Visitors Guide to
Fort Pillow State
3122 Park Road
Fort Pillow State Historic Park is scenically located in
Lauderdale County on the Chickasaw Bluffs overlooking the Mississippi River.
This 1,642-acre park is rich with historical and archaeological significance
as well as providing visitors with opportunities recreational activities
such as hiking, fishing, and wildlife viewing as well as offering camping
The park is situated on the site of a Civil War fort. In 1861, the
Confederate Army built extensive fortifications here and named the site for
General Gideon J. Pillow of Tennessee. Because of its strategic location,
controlling traffic on the Mississippi River, the fort was attacked and
captured by the Union Army, which controlled it during most of the war. An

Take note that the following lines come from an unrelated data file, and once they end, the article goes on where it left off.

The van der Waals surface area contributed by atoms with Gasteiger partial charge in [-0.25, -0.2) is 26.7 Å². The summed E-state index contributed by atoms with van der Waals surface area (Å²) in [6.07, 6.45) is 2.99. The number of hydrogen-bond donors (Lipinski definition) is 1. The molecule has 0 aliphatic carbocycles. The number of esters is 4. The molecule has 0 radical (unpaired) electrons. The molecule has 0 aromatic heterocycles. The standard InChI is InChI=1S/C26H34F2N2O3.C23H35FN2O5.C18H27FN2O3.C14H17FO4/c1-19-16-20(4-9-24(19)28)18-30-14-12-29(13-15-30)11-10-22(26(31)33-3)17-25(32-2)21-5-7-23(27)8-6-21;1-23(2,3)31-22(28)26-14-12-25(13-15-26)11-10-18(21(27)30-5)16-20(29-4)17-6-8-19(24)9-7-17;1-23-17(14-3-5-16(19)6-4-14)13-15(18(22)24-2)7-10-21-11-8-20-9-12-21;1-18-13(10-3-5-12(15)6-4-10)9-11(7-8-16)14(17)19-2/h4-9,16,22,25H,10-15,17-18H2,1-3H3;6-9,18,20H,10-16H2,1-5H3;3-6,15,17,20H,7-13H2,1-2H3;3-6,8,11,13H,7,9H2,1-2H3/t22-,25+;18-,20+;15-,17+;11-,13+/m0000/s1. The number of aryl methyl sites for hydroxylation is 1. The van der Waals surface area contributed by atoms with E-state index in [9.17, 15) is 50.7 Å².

exception to this control occurred for less than one day immediately after
the Battle of Fort Pillow in 1864. On June 4, 1862 Confederate troops
evacuated Fort Pillow allowing the Union Army to take the site which left
the way clear for the capture of Memphis, Tennessee. In April 1864 the
Confederates retook the fort for one day after the Battle of Fort Pillow.
229 black and white Union soldiers out of 262 engaged in the battle were
killed by Southern troops under General Nathan Bedford Forrest. Confederate
records show about 200 prisoners were shipped south and "Remember Fort
Pillow!" became a battle cry among African-American soldiers for the
remainder of the Civil War.
In 1866, the Union Army created a cemetery for both Confederate and Union
soldiers south of the battle site. In 1867, they moved about 250 bodies of
Confederate and Union soldiers from that cemetery to the Memphis National
Cemetery. In 1973, the site was added to the National Register of Historic
Places and in 1974 it was declared a National Historic Landmark. The remains
of the earthworks of this fort are well preserved. Many of the beautiful
original breastworks remain in good condition. Extensive archaeological
study and excavations have allowed for reconstruction of the inner fort.